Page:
Saturday, February 19, 2011

The Quick & Dirty Index (QDI) of NYT Difficulty- A Work in Progress

Computing the Quick & Dirty Index (QDI)

Here’s how to get a semi objective estimate of the difficulty of the New York Times Crossword Puzzle based on the first 50 on line solvers (So, this can be done within 10- 90 minutes of the puzzle posting):

On the Applet, Select: “First” (Not Fastest)

At the 5 min mark, note Number of People who have completed the puzzle= N1

At the 10 min mark, note Number of People who have completed the puzzle= N2

At the 15 min mark, note Number of People who have completed the puzzle= N3

Note the Time it takes 50 people to complete the puzzle: T

QDI= T/ N1+ N2+N3

Example: A Tuesday Puzzle

At 5 min: 12 people have done it- N1= 12

At 10 min: 28 people have done it- N2=28*

At 15 min: 40 people have done it- N3=40*

It took 22 minutes for 50 people to complete the puzzle, so T= 22

QDI: 22/12+28+40 = 22/80

QDI= 0.275

*NB: N2 and N3 are the actual numbers of completers as you read them from the list at each point, NOT the incremental number since the last reading!

Predicting Difficulty with the Quick & Dirty Index (QDI)

E= Easy EM= Easy-Medium M=Medium MC= Medium- Challenging C= Challenging

Monday** E: <0.15 EM:0.15-0.2 M:0.2-0.3 MC: 0.3-0.4 C: >0.4

Tuesday: E: <0.10 EM:0.1-0.14 M:0.15-0.2 MC: 0.2-0.3 C: >0.3

Wednesday E: <0.20 EM:0.2-0.25 M:0.25-0.3 MC: 0.3-0.39 C: >0.4

Thursday E: <0.40 EM:0.4-0.6 M:0.6-0.9 MC: 0.9-1.4 C: >1.4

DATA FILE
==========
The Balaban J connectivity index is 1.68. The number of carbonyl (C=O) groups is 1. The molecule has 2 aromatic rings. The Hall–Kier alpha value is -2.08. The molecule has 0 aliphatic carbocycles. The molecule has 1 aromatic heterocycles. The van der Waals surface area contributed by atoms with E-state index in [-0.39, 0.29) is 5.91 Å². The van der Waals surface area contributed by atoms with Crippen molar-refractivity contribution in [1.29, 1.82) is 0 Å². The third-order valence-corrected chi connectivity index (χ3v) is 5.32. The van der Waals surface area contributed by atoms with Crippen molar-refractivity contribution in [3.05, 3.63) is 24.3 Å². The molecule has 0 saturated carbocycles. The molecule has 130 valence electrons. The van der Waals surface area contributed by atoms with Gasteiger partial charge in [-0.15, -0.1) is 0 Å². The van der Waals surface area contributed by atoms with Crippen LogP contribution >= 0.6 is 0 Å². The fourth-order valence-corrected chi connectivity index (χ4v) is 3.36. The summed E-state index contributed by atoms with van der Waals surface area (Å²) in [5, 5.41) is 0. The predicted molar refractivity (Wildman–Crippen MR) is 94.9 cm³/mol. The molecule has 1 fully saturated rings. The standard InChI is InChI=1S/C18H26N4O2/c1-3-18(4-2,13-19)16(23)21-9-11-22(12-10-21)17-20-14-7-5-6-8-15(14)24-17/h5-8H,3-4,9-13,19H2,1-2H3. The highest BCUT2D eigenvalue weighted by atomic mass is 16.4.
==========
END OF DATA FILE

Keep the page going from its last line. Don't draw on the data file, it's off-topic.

Friday E: <1.0 EM:1.0-2.5 M:2.5-3.5 MC: 3.5-7.0 C: >7.0

Saturday E: <4.0 EM:4.0-5.0 M:5.0 -7.0 MC: 7.0-11.0 C: >11.0

** Since Monday posts at 6pm on Sundays, the scores are not comparable to the rest of the week (it looks like a Wednesday). Fewer people get on line to solve it at dinnertime (or earlier) relative to later in the evening. Also, in truth, the best index for Monday is how many people finish in the first 5 minutes. A scale for this is in progress...

Validating the Quick & Dirty Index (QDI)

QDI is being validating with the information posted by sanfranman based on computing the median time for the entire population of solvers and the 100 fastest solvers on any given day. Agreement rate is 80-90%, depending on how you squint at it.

Big CAVEAT re the Quick & Dirty Index (QDI)

If something major is going on in the world during that first 15 min-1 hour after posting, then the QDI is not valid (Earthquake, World Series, Oscars, etc.)

Similarly, the time of day that the puzzle posts is relevant. Since Mondays post at 6pm Eastern on a Sunday evening, fewer people solve during the first few minutes than on Tuesday at 10pm. So, comparisons to assess difficulty are run within a given day of the week, not between days.

Why have a Quick & Dirty Index (QDI)?

My original trigger was a comment someone made to sanfranman on Rex’s blog, saying that his data are not valid because anyone can cheat and do the puzzle on line after having solved it off line, artificially skewing the data. I responded by saying that while this is true (and some numbers that get posted seem unbelievable) the data appear generally consistent with subjective experience, day of the week, and Rex's ratings, suggesting that the percentage of people who cheat is minimal.

I also said that a good way to gauge difficulty while minimizing the impact of cheating is to look very early on after the puzzle has posted. If someone had completed the puzzle at 2.5 min. after it posted the odds of that person having cheated are essentially non-existent- That time would be higher on Saturdays, but again, if someone posted at 8 min. it would be unlikely that they had cheated.